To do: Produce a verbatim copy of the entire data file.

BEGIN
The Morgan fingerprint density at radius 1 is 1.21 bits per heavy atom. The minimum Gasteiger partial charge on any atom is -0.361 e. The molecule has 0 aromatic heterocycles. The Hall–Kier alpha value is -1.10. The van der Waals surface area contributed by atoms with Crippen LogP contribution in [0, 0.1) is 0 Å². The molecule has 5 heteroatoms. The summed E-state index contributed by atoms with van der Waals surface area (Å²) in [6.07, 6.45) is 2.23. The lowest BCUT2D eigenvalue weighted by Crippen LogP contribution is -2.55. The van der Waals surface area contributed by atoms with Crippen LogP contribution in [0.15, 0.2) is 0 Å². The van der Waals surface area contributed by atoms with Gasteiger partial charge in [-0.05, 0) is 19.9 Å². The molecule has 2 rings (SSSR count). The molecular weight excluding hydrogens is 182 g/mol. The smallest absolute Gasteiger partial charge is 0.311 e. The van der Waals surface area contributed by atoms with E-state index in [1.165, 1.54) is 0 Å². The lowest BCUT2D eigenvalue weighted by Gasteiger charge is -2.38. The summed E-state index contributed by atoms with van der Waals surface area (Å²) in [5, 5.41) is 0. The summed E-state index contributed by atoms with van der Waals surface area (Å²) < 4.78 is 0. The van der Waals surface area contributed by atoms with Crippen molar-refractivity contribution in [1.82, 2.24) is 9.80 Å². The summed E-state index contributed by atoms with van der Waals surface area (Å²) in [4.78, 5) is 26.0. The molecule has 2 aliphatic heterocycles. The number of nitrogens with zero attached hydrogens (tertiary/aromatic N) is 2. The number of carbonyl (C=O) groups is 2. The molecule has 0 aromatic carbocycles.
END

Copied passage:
The Morgan fingerprint density at radius 1 is 1.21 bits per heavy atom. The minimum Gasteiger partial charge on any atom is -0.361 e. The molecule has 0 aromatic heterocycles. The Hall–Kier alpha value is -1.10. The van der Waals surface area contributed by atoms with Crippen LogP contribution in [0, 0.1) is 0 Å². The molecule has 5 heteroatoms. The summed E-state index contributed by atoms with van der Waals surface area (Å²) in [6.07, 6.45) is 2.23. The lowest BCUT2D eigenvalue weighted by Crippen LogP contribution is -2.55. The van der Waals surface area contributed by atoms with Crippen LogP contribution in [0.15, 0.2) is 0 Å². The van der Waals surface area contributed by atoms with Gasteiger partial charge in [-0.05, 0) is 19.9 Å². The molecule has 2 rings (SSSR count). The molecular weight excluding hydrogens is 182 g/mol. The smallest absolute Gasteiger partial charge is 0.311 e. The van der Waals surface area contributed by atoms with E-state index in [1.165, 1.54) is 0 Å². The lowest BCUT2D eigenvalue weighted by Gasteiger charge is -2.38. The summed E-state index contributed by atoms with van der Waals surface area (Å²) in [5, 5.41) is 0. The summed E-state index contributed by atoms with van der Waals surface area (Å²) < 4.78 is 0. The van der Waals surface area contributed by atoms with Crippen molar-refractivity contribution in [1.82, 2.24) is 9.80 Å². The summed E-state index contributed by atoms with van der Waals surface area (Å²) in [4.78, 5) is 26.0. The molecule has 2 aliphatic heterocycles. The number of nitrogens with zero attached hydrogens (tertiary/aromatic N) is 2. The number of carbonyl (C=O) groups is 2. The molecule has 0 aromatic carbocycles.